MYTH 1: ANYONE CAN DO IT
If you just want to throw paint around with blatant disregard then anyone can indeed do that! But if you want to create something based on real ideas and thought rather than relying on physics then it needs patience, practice and an awful lot of paint.
Anyone can apply paint but not everyone can create something beautiful or memorable. You can be your own judge of that for sure; love or loathe I hope you can see what has gone in to mine.
I base my spin art on a flow of constant questions: ‘What if…’ is my favourite. Start with this and see where you end up. I do. Every time I fire up the spin table for a session. I actually think very hard about what I’m doing. If you want to do the same you are welcome to join me one day.
MYTH 2: IT’S EASY!
If you want to place paint on a flat surface and press the spin button then sure, it’s very easy. But what does that end up looking like? Where are the principles of colour separation and matching? How should you go about adding paint and in what quantities?
Where do you place it and how much do you put down? How long do you spin it for and how long do you leave it before adding the next colour?
What shapes are you trying to create and how fast should you spin the table to get the desired effect (assuming you can imagine a desired effect to achieve?).
The list of questions is, and always should be, endless. If it isn’t then you’re not asking the right ones.
MYTH 3: IT’S ALL BEEN DONE BEFORE
It’s a critique that can be applied to almost any painting-related technique, from portraits to landscapes and beyond. They are principles and genres that have been re-imagined millions of times so are hardly original are they?
So whilst throwing paint on a spinning canvas has been done before – many times, does that count as original art? Maybe that’s a question that can never be answered. I prefer to think about ways to re-imagine a technique or principle and make it uniquely my own.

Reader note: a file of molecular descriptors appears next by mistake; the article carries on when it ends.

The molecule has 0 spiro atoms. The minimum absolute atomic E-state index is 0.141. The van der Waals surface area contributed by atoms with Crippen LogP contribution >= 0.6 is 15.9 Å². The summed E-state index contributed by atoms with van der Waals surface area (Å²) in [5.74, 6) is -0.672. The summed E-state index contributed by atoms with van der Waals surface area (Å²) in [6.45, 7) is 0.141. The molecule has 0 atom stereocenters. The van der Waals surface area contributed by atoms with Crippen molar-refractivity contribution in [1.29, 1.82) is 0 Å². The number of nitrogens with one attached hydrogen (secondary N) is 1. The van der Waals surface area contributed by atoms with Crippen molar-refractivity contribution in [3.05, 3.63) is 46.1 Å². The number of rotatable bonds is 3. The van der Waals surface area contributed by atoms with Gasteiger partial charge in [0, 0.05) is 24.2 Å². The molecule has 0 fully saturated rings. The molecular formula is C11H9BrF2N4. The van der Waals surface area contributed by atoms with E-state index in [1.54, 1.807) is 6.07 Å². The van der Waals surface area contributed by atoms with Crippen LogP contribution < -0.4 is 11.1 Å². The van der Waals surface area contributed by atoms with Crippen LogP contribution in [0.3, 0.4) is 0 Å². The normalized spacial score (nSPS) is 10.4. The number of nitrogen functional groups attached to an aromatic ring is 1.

So what makes a really good piece in that case then? I believe that comes down to interpretation and originality of thought. If I haven’t achieved that then they’ll look the same as any other spin painting.
Judge that for yourself.
What’s so different about my spin paintings?
No recycled bikes or washing machine drums here. My colleague Adrian has built me a state-of-the-art, free standing turntable capable of variable speeds and able to take the weight of a human being.
With his engineering skills and a little help from a robotics company we have a cutting edge rotating table that’s as lethal as it is beautiful!
And with this technology comes the ability to create on a large scale too. A big step forward in developing the things bubbling in my head.
Despite some early reliability issues the spin table is now happy to rotate all day and all night if necessary. I am now trying to figure out how to spin rectangles without killing myself.
I don’t know anyone using enamel paint the way I do, it’s a bastard to use because it doesn’t like traveling across big distances.
Enamel paints coagulate quickly when air is forced over them at speed; so spinning at 200rpm is a nightmare. Furthermore each paint colour has a tendency to swallow its neigbour because of the nature of the pigments.
So you cannot spin multiple colours very often without causing a vomit-inducing pinky-grey gloop. These are infinitely more complex than acrylic paints.
But when it goes right the results are extraordinarily beautiful. Whisp-like fronds, fractal-esque separations, acres of effortless gradients and a million tiny details. It really is worth all the pain to get them right.
Recently I have successfully created my first 2m square canvases and plan to go larger in the near future. And when you see what I am now creating you’ll understand why we’ve gone through so much stress to get the tech right. Have a look at the video to see the big ones in action.
The most fundamental principles require original thought otherwise they are seldom worthy of attention.
Paints, spin tables and time can all be provided in abundance but these are of no use if there aren’t any original ideas to make use of them.
What I am now doing is looking for new ways to use what I have and push the principles of spin art into new ways of expression. Nothing heavy, just a joyous cascade of imagineering, Swarez style.
They carry all the characteristics I am known for – colours, shapes, quality and attention to detail.
And the best thing so far… I’ve only just started.